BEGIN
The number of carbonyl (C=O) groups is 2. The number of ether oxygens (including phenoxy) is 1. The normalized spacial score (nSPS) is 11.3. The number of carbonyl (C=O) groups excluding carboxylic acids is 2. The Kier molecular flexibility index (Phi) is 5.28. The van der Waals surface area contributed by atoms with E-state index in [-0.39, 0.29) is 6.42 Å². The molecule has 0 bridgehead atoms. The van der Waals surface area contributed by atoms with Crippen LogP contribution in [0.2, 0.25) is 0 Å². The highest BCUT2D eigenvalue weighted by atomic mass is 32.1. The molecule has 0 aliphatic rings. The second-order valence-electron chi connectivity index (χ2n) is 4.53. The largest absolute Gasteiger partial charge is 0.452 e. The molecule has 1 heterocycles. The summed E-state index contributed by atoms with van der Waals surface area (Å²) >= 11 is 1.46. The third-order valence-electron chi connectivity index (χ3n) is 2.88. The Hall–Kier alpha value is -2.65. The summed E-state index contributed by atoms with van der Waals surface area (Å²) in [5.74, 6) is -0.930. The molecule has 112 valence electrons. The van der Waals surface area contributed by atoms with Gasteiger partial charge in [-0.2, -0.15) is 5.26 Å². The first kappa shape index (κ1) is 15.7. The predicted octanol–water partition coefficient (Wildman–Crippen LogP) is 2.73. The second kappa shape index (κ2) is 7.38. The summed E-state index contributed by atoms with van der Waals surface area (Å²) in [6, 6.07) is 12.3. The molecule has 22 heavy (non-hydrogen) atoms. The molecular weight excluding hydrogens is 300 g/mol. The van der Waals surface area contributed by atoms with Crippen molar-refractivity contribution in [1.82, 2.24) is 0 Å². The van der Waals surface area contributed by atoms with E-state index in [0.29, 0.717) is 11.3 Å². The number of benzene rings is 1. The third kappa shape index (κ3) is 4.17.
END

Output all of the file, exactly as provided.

The number of carbonyl (C=O) groups is 2. The number of ether oxygens (including phenoxy) is 1. The normalized spacial score (nSPS) is 11.3. The number of carbonyl (C=O) groups excluding carboxylic acids is 2. The Kier molecular flexibility index (Phi) is 5.28. The van der Waals surface area contributed by atoms with E-state index in [-0.39, 0.29) is 6.42 Å². The molecule has 0 bridgehead atoms. The van der Waals surface area contributed by atoms with Crippen LogP contribution in [0.2, 0.25) is 0 Å². The highest BCUT2D eigenvalue weighted by atomic mass is 32.1. The molecule has 0 aliphatic rings. The second-order valence-electron chi connectivity index (χ2n) is 4.53. The largest absolute Gasteiger partial charge is 0.452 e. The molecule has 1 heterocycles. The summed E-state index contributed by atoms with van der Waals surface area (Å²) >= 11 is 1.46. The third-order valence-electron chi connectivity index (χ3n) is 2.88. The Hall–Kier alpha value is -2.65. The summed E-state index contributed by atoms with van der Waals surface area (Å²) in [5.74, 6) is -0.930. The molecule has 112 valence electrons. The van der Waals surface area contributed by atoms with Gasteiger partial charge in [-0.2, -0.15) is 5.26 Å². The first kappa shape index (κ1) is 15.7. The predicted octanol–water partition coefficient (Wildman–Crippen LogP) is 2.73. The second kappa shape index (κ2) is 7.38. The summed E-state index contributed by atoms with van der Waals surface area (Å²) in [6, 6.07) is 12.3. The molecule has 22 heavy (non-hydrogen) atoms. The molecular weight excluding hydrogens is 300 g/mol. The van der Waals surface area contributed by atoms with Crippen molar-refractivity contribution in [1.82, 2.24) is 0 Å². The van der Waals surface area contributed by atoms with E-state index in [0.29, 0.717) is 11.3 Å². The number of benzene rings is 1. The third kappa shape index (κ3) is 4.17.